Thousands of people affected by land grabbing by private companies for development and agro-industry faced forced eviction and loss of land, housing and livelihood in 2014, it said.

The group cited an April report by local rights group Licadho, which estimated that the total number of people affected since 2000 by land grabbing and forced evictions in 13 provinces monitored—about half the country—had passed half a million.


In one-party communist Vietnam, “severe restrictions” on freedoms of expression, association and assembly continued in 2014, Amnesty said, as the state continued to control the media and the judiciary, as well as political and religious institutions.

At least 60 prisoners of conscience remained jailed in harsh conditions following “unfair trials,” including bloggers, labor and land rights activists, political activists, religious followers, members of ethnic groups and advocates for human rights and social justice, while new trials and arrests took place.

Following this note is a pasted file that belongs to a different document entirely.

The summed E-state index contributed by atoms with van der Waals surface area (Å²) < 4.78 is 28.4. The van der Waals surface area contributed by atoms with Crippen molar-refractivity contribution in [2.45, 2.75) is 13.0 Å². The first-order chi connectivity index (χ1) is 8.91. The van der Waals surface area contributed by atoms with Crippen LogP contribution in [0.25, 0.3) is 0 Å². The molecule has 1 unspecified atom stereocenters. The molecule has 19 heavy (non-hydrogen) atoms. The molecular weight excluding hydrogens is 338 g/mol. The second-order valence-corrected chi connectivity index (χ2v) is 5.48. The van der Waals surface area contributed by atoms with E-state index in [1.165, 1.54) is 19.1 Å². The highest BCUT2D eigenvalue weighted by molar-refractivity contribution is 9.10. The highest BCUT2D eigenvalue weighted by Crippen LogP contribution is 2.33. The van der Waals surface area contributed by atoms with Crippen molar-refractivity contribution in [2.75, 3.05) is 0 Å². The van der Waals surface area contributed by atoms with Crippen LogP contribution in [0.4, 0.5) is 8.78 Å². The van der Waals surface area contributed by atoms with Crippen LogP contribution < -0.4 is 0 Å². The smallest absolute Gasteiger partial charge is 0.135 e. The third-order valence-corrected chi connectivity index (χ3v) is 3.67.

Amnesty said authorities attempted to curtail the activities of unauthorized civil society groups through harassment, surveillance and restrictions on freedom of movement, while security officers frequently harassed and physically attacked peaceful activists and held them in short-term detention.


In communist Laos, state controls over the media, judiciary and political and social institutions also contributed to severe restrictions on freedoms of expression, association and peaceful assembly in 2014, Amnesty said.

Draft laws and a decree to control the use of the internet and social media were completed by the end of the year, it noted.

The report cited a “lack of openness” and a “scarcity of information” in the country, which it said made independent monitoring of the human rights situation difficult.

It also noted that the enforced disappearance of prominent civil society member Sombath Somphone remained unresolved at the end of the year, adding that police had provided little information about the progress of their investigation.

“This compounded fears that the failure to properly investigate Sombath Somphone’s abduction of to attempt to locate him indicated complicity in his disappearance, which undermined the development of an active and confident civil society,” the report said.